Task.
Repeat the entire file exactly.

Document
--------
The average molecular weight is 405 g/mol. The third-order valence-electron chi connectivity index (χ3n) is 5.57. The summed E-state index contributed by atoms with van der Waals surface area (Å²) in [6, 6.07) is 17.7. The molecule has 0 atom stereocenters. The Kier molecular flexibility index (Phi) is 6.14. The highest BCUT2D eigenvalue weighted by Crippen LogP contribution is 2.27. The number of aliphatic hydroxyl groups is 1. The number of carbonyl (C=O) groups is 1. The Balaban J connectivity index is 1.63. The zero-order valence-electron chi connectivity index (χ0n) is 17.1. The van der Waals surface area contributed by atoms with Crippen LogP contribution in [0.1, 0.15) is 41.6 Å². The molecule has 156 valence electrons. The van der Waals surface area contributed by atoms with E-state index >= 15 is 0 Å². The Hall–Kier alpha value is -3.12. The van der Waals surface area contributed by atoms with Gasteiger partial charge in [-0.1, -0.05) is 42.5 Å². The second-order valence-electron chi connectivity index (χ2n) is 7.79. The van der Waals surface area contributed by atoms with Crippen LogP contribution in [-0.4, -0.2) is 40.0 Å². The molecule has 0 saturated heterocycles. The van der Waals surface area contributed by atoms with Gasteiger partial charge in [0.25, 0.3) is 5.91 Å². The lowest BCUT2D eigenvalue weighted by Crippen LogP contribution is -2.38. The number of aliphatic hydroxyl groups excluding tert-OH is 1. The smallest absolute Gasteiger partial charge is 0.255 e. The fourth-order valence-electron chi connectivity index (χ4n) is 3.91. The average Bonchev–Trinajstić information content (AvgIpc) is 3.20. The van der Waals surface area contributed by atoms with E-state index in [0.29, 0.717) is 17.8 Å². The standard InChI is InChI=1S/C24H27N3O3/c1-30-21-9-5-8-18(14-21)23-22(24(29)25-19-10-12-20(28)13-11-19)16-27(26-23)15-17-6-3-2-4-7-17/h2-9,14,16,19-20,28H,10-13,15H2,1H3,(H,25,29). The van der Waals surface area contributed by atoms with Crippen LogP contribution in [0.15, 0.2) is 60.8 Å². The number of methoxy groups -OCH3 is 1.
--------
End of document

The average molecular weight is 405 g/mol. The third-order valence-electron chi connectivity index (χ3n) is 5.57. The summed E-state index contributed by atoms with van der Waals surface area (Å²) in [6, 6.07) is 17.7. The molecule has 0 atom stereocenters. The Kier molecular flexibility index (Phi) is 6.14. The highest BCUT2D eigenvalue weighted by Crippen LogP contribution is 2.27. The number of aliphatic hydroxyl groups is 1. The number of carbonyl (C=O) groups is 1. The Balaban J connectivity index is 1.63. The zero-order valence-electron chi connectivity index (χ0n) is 17.1. The van der Waals surface area contributed by atoms with Crippen LogP contribution in [0.1, 0.15) is 41.6 Å². The molecule has 156 valence electrons. The van der Waals surface area contributed by atoms with E-state index >= 15 is 0 Å². The Hall–Kier alpha value is -3.12. The van der Waals surface area contributed by atoms with Gasteiger partial charge in [-0.1, -0.05) is 42.5 Å². The second-order valence-electron chi connectivity index (χ2n) is 7.79. The van der Waals surface area contributed by atoms with Crippen LogP contribution in [-0.4, -0.2) is 40.0 Å². The molecule has 0 saturated heterocycles. The van der Waals surface area contributed by atoms with Gasteiger partial charge in [0.25, 0.3) is 5.91 Å². The lowest BCUT2D eigenvalue weighted by Crippen LogP contribution is -2.38. The number of aliphatic hydroxyl groups excluding tert-OH is 1. The smallest absolute Gasteiger partial charge is 0.255 e. The fourth-order valence-electron chi connectivity index (χ4n) is 3.91. The average Bonchev–Trinajstić information content (AvgIpc) is 3.20. The van der Waals surface area contributed by atoms with E-state index in [0.29, 0.717) is 17.8 Å². The standard InChI is InChI=1S/C24H27N3O3/c1-30-21-9-5-8-18(14-21)23-22(24(29)25-19-10-12-20(28)13-11-19)16-27(26-23)15-17-6-3-2-4-7-17/h2-9,14,16,19-20,28H,10-13,15H2,1H3,(H,25,29). The van der Waals surface area contributed by atoms with Crippen LogP contribution in [0.15, 0.2) is 60.8 Å². The number of methoxy groups -OCH3 is 1.